I wanted to add a brief technical discussion to cover some questions that have been raised in this site’s short life.
Calories are derived from 4 macronutrient sources: carbohydrates, fat, protein, and alcohol. By (this site’s own) definition, a drink is 100% efficient if all of it’s calories are from alcohol, ie. there’s no carbs, fat or protein. So what happens when a drink isn’t 100%? Generally, there are residual sugars, which have not been fermented for one reason or another. Someone asked if it matters what the source of the sugars is for different types of booze, eg. whiskey (corn), rum (sugar), sake(rice) grapes (wine). The answer is: not really. Whether your carbohydrate is complex, like corn, it has been partially broken down by the fermenting yeast and there’s absolutely no fiber, so it’s not like it’s going to be any healthier than the residual grape juice in wine.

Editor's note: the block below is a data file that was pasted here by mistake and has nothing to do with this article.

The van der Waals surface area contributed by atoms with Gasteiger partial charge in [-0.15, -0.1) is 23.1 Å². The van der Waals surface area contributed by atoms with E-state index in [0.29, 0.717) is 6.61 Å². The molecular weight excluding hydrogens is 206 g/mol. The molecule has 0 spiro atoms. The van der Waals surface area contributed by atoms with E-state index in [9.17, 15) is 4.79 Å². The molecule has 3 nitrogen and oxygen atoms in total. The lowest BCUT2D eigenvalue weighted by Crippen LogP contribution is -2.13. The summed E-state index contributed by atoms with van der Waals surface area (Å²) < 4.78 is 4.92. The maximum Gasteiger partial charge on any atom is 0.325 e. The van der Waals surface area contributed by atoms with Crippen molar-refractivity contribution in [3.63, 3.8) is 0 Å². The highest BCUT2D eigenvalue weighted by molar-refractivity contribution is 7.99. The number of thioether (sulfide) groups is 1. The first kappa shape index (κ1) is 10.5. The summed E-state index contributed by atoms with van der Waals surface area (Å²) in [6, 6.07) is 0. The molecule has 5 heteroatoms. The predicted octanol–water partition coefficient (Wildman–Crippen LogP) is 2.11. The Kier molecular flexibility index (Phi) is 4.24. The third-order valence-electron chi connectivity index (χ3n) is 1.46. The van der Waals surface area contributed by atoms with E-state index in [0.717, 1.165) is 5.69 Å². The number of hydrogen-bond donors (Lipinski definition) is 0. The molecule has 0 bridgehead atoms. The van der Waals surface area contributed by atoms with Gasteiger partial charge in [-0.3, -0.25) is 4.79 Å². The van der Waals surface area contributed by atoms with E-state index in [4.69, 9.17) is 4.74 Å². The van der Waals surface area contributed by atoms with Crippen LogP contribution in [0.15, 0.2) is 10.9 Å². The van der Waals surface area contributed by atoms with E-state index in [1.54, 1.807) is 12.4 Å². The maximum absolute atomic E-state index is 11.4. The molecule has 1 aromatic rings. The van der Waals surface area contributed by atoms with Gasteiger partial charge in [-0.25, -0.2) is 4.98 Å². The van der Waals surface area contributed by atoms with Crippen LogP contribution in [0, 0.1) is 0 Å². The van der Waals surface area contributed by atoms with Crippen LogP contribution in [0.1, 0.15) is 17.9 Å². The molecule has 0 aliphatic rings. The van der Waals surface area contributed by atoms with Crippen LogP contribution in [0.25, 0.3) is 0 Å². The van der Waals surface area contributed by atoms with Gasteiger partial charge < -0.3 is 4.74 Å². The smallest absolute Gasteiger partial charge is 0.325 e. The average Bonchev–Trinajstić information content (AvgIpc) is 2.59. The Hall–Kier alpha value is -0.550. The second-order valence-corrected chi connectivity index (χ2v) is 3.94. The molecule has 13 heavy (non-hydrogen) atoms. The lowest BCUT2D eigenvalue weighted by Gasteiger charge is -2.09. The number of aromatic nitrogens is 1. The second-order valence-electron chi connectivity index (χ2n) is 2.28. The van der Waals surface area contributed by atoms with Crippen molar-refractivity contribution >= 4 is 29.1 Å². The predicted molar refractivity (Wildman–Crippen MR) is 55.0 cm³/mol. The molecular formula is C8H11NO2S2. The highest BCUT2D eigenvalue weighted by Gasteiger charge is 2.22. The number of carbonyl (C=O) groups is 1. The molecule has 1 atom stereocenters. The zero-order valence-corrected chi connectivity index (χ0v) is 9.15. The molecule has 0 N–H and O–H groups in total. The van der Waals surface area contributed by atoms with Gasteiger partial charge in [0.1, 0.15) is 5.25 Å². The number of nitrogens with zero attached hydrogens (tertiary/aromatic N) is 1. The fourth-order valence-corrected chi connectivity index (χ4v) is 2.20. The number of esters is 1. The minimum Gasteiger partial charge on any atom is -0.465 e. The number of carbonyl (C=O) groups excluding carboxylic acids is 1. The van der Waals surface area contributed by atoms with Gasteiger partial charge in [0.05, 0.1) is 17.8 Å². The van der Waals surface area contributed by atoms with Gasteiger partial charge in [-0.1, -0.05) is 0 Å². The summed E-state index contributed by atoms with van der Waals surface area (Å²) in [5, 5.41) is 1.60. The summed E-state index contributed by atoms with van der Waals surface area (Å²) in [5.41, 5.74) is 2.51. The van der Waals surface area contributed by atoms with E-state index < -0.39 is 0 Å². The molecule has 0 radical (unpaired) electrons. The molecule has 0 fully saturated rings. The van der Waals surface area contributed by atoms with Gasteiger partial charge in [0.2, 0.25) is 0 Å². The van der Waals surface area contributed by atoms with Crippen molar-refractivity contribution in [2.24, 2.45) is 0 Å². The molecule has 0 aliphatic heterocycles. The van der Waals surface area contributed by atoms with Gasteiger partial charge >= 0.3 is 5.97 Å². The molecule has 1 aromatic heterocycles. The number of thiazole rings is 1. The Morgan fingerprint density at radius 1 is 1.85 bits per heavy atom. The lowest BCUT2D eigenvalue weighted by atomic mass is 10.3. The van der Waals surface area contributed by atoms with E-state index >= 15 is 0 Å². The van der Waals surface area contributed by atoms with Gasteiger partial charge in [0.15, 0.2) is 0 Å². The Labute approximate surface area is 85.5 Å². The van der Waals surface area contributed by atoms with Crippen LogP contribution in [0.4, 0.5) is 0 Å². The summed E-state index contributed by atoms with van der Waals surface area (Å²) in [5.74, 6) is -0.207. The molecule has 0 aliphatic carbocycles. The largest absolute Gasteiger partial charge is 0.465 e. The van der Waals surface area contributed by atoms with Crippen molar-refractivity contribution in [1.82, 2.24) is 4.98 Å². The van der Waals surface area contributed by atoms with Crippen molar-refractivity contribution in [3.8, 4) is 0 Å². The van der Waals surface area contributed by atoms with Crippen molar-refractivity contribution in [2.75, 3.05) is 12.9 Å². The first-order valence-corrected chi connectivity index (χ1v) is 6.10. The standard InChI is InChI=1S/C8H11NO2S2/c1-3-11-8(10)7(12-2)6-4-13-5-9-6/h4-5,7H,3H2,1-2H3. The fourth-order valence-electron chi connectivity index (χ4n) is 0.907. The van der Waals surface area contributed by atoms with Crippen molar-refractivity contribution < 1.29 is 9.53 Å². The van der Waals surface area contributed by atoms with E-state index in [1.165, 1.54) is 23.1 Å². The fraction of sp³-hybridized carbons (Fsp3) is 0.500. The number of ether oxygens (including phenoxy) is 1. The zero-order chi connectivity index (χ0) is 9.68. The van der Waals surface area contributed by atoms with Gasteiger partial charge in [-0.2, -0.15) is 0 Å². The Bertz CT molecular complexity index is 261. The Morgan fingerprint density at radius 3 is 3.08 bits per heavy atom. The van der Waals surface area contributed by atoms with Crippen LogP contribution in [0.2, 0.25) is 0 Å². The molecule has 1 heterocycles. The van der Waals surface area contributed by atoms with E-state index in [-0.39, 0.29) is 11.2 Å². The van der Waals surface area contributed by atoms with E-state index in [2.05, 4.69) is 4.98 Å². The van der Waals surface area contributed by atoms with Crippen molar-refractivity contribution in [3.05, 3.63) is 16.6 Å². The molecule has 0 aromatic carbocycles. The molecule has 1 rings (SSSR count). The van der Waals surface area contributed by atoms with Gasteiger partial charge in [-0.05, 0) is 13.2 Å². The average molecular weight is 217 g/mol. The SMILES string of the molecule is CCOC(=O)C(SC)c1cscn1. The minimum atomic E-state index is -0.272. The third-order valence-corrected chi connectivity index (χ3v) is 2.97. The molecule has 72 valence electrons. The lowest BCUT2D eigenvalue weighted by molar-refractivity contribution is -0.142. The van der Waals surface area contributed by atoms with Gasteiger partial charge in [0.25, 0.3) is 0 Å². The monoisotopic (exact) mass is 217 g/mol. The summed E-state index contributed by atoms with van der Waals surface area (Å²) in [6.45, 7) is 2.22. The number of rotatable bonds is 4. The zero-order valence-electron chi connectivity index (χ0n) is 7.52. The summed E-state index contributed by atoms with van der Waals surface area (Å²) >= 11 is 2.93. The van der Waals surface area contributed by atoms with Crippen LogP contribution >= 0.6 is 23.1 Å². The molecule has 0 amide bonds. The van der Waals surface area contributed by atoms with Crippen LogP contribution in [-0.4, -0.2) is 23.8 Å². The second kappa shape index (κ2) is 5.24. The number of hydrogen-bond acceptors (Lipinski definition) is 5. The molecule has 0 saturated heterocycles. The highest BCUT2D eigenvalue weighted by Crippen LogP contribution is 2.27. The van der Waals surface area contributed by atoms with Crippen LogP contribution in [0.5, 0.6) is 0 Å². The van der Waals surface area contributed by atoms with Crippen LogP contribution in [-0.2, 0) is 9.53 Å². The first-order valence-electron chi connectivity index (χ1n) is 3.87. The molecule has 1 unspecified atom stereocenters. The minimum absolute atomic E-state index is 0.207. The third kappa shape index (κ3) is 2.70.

As far as the other macronutrients, fat is a non-factor unless you’re ordering a Mississippi Mudslide from Fridays. If you’re reading this site, that’s an unlikely scenario. As for protein, the barley in beer contains some, and the resulting beer contains anywhere from .3 to 2 grams per 12 oz, but meatheads shouldn’t get too excited. The protein’s biological value is probably near zero.